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An Astonishing Collaboration
Dan Kaminsky, 2008-07-09

Wow. It's out. It's finally, finally out.

Sweet!

So there's a bug in DNS, the name-to-address mapping system at the core of most Internet services. DNS goes bad, every website goes bad, and every email goes ... somewhere. Not where it was supposed to. You may have heard about this -- the Wall Street Journal, the BBC, and some particularly important people are reporting on what's been going on. (Editor's note: Even SecurityFocus.) Specifically:

  1. It's a bug in many platforms
  2. It's the exact same bug in many platforms (design bugs, they are a pain)
  3. After an enormous and secret effort, we've got fixes for all major platforms, all out on the same day.
  4. This has not happened before. Everything is genuinely under control.

I'm pretty proud of what we accomplished here. We got Windows. We got Cisco IOS. We got Nominum. We got BIND 9, and when we couldn't get BIND 8, we got Yahoo, the biggest BIND 8 deployment we knew of, to publicly commit to abandoning it entirely.

It was a good day.

CERT has details up, and there's a full-on interview between myself and Rich Mogull up on Securosis. For the non-geeks in the audience, you might want to tune out here, but this is my personal blog and I do have some stuff to mention to the crew.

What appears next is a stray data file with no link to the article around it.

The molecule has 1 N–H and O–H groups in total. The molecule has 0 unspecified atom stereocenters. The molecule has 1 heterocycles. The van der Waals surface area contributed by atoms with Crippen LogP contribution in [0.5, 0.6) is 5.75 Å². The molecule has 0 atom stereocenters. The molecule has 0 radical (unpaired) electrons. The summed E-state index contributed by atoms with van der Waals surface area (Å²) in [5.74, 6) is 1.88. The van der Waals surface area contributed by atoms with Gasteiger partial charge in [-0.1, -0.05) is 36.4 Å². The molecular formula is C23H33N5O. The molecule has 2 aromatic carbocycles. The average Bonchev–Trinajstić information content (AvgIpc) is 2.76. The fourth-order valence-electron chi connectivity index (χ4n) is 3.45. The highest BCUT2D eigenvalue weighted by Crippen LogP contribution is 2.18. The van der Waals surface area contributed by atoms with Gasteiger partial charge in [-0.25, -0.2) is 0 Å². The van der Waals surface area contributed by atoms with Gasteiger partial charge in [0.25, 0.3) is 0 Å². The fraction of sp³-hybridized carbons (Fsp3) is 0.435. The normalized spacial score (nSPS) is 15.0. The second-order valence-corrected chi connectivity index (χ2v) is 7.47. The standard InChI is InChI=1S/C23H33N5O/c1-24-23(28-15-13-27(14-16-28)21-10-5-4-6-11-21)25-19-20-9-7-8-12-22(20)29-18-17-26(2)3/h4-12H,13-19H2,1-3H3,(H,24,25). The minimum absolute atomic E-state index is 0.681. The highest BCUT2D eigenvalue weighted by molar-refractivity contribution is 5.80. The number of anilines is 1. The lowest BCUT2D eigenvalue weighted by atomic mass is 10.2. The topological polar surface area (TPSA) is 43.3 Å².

There's something very important about what we accomplished here.

We. Because there's absolutely no way I could have pulled this off by myself.

Paul Vixie is an institution. Having long maintained the Internet's most popular DNS server, Paul simply knows everybody. Paul was absolutely instrumental in pulling together the engineers we needed to solve this problem. We needed Florian Weimer there, all the way from Europe. We needed David Dagon, and Jinmei Tatuya, and Wouter Wijngaards. We needed Microsoft, Cisco, Nominum, Neustar, and OpenDNS.

And we really needed CERT.